Fractals – it sounds like something that happens when you break your arm, doesn’t it? The word actually derives from the same Latin precursor as fracture, frāctus – something ‘broken’. And truthfully, fractals will probably break your mind if you think about it for too long….. (speaking from experience). As a result, I’m going to give you lots of pictures, as words do not do these amazing numbers justice. I will also stay away from any of the more complex mathematics, as they are difficult for even talented mathematicians.
A simplified explanation of fractals is that of ‘self-similarity at all scales’. If that seems a bit weird, just imagine Russian nesting dolls, or the classic ‘infinity mirror’. At some point the image becomes too small for us to detect in a mirror, but mathematically, these replications can continue infinitely. In fractals, the structure itself may not necessarily ‘look’ the same at all scales, but contains the same patterns/shapes over and over again. And the self-replicating pattern is infinitely zoomable – in or out. What you see simply depends on where you are zoomed into. A crazy, never-ending, infinite scale of numbers, images, and patterns!
In the Western lineage of knowledge, the mathematical concept dates back to explorations in the 17th century by Gottfried Leibniz (b.1646, d.1716), a German mathematician who began to think about ‘recursive self-similarity’ – a pattern that repeats based upon earlier rules. He lamented, however, that geometry (then) had no explanation for this phenomena. This unusual idea and the ‘mathematical monsters’ it implied was received with much resistance, and shelved for almost a century.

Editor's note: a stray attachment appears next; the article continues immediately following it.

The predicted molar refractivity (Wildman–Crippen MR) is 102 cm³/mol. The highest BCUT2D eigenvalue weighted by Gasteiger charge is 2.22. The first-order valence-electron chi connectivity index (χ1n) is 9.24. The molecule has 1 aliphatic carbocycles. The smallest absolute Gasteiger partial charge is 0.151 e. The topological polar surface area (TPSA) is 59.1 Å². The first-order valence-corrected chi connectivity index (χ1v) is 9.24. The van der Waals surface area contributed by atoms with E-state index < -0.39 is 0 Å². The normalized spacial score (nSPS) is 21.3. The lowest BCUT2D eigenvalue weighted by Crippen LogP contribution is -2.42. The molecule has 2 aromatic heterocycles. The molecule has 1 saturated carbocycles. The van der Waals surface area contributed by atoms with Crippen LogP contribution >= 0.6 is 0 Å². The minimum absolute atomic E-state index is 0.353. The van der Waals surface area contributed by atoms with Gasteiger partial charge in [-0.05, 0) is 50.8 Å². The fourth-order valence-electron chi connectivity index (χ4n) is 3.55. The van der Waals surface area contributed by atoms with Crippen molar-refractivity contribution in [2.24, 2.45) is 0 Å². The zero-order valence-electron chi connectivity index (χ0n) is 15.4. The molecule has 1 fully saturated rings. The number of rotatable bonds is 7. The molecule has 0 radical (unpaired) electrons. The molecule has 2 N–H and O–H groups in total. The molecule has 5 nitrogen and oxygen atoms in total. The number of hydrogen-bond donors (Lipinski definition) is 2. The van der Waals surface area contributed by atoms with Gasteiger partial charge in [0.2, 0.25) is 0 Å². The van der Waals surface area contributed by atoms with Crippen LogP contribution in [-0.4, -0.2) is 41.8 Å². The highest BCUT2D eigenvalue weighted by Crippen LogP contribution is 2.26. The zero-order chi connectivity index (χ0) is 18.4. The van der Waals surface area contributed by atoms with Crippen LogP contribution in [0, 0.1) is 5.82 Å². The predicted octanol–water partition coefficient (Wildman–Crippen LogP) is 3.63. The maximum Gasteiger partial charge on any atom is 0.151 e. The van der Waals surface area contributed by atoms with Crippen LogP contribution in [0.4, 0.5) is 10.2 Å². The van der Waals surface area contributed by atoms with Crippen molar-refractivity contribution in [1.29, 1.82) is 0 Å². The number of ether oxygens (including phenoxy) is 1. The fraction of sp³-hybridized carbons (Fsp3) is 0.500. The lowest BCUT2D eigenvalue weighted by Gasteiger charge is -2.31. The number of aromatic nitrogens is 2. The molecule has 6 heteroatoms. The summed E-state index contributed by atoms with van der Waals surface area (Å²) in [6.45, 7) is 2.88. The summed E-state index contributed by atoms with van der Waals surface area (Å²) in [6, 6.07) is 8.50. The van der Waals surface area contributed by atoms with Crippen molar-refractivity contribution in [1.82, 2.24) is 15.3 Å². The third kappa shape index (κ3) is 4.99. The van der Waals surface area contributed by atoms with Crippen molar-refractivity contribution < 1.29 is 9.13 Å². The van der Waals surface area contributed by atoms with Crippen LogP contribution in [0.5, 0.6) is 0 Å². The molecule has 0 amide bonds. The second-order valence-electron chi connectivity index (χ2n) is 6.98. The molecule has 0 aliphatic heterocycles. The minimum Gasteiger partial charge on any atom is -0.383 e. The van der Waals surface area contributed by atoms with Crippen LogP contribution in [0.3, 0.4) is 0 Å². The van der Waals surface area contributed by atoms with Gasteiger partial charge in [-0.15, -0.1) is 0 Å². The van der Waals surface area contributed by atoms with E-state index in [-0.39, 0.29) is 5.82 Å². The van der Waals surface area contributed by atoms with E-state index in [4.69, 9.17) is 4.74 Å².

In the 19th century, several other mathematicians returned to the idea and began exploring it – including Georg Cantor, a Russian born, German mathematician (b. 1845, d.1918). He thought about what it meant to break down a line into two, then breaking those lines into two, and those lines into two, and so on, as shown below.
Mathematically, this exercise can continue infinitely, with each line having an infinite amount of points (while also increasing the length of the ruler to infinity). The thing that was revelatory to Cantor, was that once you broke the line down into infinite points, the sum of the infinite points was larger than the singular infinity of the line. This means that there was something greater than infinity! This was classified as “transfinite numbers” (transfinite was used to avoid the complications of explaining to people how to divide infinity), and all of these ideas are now central to ‘set theory‘ – the study of infinities. But back then, discussions of infinity were relegated to philosophy, so being able to mathematically work with infinity as a concept akin to a finite number was pretty much blasphemous.